Agricultural equipment maker John Deere, for example, has embedded sensors in its machines for years. It can now deploy algorithms that affect pretty much every line on its profit and loss statement. This is an immensely powerful force for change.
We’re also looking at the flip side of the coin: companies that support jobs where either the human soul or the dexterity of our hands cannot be currently replicated by technology.
These predominantly involve people in blue-collar posts in services that haven’t yet been wiped out by the internet. These are also jobs of the future, to which we all need to pay more attention.
One example is WorkRise, which, as already mentioned, is active in the energy industry. Another is Honor, a company placing care professionals in the homes of senior citizens, offering a range of services to beloved elderly family members. This is a sector that will grow in the coming years, as most societies are aging.
The right approach
The brief tour of part of our crystal ball is complete. But we would be amiss not to describe how we see investing in private companies as an asset class, and what we think is the right approach.
The best investors have always sought to provide long-term capital to truly exceptional businesses, allowing their clients' assets to compound over time. That has not changed. What has changed over the last 10 years is the way these companies capitalise themselves. They are staying private for longer. The average age of a private company at IPO has doubled over the last two decades and now stands at 11 years.
Today the combined capitalisation of all private companies valued over $1bn – so-called unicorns – is about $2tn. That’s pretty much at the level of the aggregate market cap of the S&P mid-cap index. It’s a big and growing asset class.
There’s a variety of reasons. The increasing availability of capital makes it easier to raise money privately. Regulation has also made it more burdensome to be public.
But, as we are discovering in our own interactions with founders, we believe the most important factor is a cultural shift in these entrepreneurs’ perception of what it means to be private versus public.
Founders realise that they can be more focused, and by extension gain competitive advantage, by having a tight-knit group of private shareholders and keeping their companies out of the public markets’ spotlight.
All else being equal, they can build better businesses by staying private longer.
This has two consequences for public market investors. The first is by the time they get to buy in, more growth has passed. To state the obvious, every doubling of the value of a business that happens while it is still private is a doubling that’s lost to public investors.
Second, and more significantly, the public markets are unable to learn about the future these companies are creating. As companies stay private longer, this blind spot is bigger than it has ever been. It has got to the stage where we would argue you cannot understand the public markets unless you understand the private markets. In our view the only way to rectify this is by being an active investor in private companies.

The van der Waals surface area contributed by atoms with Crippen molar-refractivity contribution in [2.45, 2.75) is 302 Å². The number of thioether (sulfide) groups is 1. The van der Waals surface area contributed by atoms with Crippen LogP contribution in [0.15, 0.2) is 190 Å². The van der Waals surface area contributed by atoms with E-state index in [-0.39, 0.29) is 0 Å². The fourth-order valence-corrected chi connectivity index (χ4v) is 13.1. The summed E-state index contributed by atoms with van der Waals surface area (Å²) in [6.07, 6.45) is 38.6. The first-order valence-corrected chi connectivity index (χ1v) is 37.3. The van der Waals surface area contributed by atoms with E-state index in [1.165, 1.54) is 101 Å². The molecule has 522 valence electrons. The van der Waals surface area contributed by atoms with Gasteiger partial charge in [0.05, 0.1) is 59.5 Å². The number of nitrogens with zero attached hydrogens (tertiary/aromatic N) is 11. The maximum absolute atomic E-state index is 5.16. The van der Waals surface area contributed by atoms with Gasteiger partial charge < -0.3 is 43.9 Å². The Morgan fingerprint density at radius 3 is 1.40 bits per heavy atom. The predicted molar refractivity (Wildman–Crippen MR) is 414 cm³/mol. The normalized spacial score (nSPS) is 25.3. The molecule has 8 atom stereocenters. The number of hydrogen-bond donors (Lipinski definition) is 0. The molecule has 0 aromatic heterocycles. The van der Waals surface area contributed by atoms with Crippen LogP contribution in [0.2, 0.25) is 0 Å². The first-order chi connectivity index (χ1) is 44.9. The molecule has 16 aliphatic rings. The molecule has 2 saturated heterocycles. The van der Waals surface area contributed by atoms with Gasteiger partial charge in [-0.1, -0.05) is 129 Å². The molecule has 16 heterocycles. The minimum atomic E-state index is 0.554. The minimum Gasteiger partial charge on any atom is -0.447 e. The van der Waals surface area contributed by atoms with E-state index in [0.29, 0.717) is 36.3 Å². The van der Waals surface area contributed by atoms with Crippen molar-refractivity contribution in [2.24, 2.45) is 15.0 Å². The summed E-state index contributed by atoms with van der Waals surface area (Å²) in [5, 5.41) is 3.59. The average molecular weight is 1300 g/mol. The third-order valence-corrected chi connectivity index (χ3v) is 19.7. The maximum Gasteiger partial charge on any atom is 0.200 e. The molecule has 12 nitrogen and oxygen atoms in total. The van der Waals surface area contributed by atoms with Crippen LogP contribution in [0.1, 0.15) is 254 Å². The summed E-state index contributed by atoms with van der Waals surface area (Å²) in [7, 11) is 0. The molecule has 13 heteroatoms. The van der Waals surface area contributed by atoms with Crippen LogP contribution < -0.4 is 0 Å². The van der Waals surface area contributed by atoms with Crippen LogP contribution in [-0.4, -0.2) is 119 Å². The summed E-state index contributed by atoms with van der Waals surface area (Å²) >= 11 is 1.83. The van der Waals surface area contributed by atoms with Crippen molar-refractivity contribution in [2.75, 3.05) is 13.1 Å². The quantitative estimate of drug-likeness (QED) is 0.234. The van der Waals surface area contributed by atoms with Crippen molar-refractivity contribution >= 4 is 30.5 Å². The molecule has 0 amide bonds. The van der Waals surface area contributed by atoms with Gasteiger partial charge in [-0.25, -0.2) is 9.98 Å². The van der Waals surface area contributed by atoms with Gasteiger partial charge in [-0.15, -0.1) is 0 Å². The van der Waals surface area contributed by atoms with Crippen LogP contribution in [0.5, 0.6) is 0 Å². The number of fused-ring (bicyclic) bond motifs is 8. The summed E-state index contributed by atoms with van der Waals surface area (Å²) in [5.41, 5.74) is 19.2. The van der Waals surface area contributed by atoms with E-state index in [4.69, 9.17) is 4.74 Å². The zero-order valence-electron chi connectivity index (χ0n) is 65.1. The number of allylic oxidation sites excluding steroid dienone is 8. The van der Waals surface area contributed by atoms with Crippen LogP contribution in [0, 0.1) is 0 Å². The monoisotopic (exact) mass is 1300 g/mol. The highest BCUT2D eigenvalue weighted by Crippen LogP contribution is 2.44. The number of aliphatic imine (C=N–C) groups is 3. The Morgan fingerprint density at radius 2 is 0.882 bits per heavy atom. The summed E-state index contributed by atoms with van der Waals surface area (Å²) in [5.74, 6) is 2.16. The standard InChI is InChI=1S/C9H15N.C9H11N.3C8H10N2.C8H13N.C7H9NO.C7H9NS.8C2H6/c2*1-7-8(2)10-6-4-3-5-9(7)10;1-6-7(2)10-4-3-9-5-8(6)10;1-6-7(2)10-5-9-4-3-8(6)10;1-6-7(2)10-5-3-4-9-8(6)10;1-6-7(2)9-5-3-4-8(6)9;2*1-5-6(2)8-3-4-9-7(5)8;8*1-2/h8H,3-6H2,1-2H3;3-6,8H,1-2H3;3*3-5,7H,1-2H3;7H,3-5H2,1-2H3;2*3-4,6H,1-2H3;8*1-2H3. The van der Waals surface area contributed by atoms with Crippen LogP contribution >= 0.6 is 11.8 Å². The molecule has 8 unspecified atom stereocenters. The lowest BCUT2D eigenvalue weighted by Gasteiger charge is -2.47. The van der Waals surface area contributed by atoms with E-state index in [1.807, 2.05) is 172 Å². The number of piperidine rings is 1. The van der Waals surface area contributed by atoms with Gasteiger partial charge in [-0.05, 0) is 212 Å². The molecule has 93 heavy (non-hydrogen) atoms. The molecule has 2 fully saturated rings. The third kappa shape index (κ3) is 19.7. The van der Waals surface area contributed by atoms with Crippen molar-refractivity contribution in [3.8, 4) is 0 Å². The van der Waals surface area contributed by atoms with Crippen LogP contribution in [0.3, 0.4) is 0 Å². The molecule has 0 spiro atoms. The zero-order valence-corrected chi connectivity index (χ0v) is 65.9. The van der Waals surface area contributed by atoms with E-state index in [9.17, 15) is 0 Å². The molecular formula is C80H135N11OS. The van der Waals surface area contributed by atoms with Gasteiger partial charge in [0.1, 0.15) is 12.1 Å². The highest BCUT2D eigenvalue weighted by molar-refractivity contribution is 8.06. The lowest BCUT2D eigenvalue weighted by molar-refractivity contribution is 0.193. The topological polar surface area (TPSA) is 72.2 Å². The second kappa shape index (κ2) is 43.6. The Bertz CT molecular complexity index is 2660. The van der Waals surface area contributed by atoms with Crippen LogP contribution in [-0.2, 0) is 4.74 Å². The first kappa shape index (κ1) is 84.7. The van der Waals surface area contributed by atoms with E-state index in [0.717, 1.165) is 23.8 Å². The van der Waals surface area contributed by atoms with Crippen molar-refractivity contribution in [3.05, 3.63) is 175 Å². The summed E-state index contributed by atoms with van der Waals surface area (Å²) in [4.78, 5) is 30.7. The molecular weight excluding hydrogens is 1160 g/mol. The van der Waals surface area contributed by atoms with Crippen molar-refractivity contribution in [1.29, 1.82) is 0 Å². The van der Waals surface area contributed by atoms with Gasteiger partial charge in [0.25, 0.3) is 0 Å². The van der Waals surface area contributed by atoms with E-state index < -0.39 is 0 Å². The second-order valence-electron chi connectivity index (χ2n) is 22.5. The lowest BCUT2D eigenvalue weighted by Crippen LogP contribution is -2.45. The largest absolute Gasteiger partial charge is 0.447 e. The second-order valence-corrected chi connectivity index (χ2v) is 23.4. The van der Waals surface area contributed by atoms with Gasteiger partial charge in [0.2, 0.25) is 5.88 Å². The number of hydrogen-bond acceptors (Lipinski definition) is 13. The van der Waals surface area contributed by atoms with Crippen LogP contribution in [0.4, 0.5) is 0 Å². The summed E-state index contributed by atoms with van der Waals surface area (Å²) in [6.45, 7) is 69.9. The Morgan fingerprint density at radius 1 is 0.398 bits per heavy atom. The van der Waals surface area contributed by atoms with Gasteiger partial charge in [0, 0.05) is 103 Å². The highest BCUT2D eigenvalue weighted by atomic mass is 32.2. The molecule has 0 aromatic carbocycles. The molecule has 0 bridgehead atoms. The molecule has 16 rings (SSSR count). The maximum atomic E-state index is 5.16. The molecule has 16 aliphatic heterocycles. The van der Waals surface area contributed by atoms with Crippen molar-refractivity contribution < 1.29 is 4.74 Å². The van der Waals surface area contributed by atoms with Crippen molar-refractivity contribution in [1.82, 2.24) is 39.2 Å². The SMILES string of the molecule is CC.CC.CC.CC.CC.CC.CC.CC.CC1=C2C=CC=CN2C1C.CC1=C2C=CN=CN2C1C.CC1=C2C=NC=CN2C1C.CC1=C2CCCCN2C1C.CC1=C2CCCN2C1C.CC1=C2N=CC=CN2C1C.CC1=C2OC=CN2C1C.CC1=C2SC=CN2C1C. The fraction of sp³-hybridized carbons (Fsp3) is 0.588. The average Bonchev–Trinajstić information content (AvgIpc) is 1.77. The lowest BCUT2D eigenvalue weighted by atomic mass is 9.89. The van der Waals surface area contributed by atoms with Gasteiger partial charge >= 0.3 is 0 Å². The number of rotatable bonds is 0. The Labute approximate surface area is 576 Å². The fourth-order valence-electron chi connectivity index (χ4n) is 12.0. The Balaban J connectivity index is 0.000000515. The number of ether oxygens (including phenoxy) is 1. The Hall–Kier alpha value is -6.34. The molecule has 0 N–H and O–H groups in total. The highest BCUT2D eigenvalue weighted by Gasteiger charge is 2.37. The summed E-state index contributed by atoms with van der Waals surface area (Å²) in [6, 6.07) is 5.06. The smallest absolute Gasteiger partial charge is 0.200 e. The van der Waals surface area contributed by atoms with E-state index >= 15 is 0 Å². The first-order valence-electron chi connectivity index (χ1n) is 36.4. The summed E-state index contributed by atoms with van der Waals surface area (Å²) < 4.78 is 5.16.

Having said that, you cannot simply turn up one day and start investing in the world’s best private companies.
Private markets are not democratic. Private companies get to choose which investors they speak to and then who gets to become a shareholder, a partner on the journey of building their business.
At Baillie Gifford we are fortunate to be such a partner. And by gaining access to these private businesses, we have a window into the future.
What is our approach, you may ask.
Patience is critical. A company striving to do something difficult that will take a long time obviously has a greater chance of success if it has a long-term patient shareholder base than if it has shareholders looking to maximise profit quarter-over-quarter with their time horizon limited to between four to five years.
We have a role to play in helping our private and public companies succeed by being that long-term patient voice, while encouraging other shareholders to think likewise.
What the founders of these late-stage private companies really need is investors who embrace risk, support innovation, invest over multiple funding rounds and encourage them to lay the foundations of future success, well beyond the IPO. This is the definition of being a stage-appropriate investor.
We also believe that the opportunity set is truly global and sector agnostic. We measure companies’ growth prospects relative to one another, across different fields and without geographical quotas in our portfolios.
We are global investors and generalists. We find it intriguing to see the future emerge in one country, before it is transplanted to another. We try to avoid sector-focused biases.
Let us then conclude by saying that investing in private companies is not a passive game. We nearly always put primary capital into a business, in contrast to public markets where shares are normally bought from other investors.
It is particularly meaningful when that capital we invest on behalf of our clients also helps to solve humanity’s most critical issues. Because then we are not only learning about tomorrow’s world but also playing an active role in shaping it.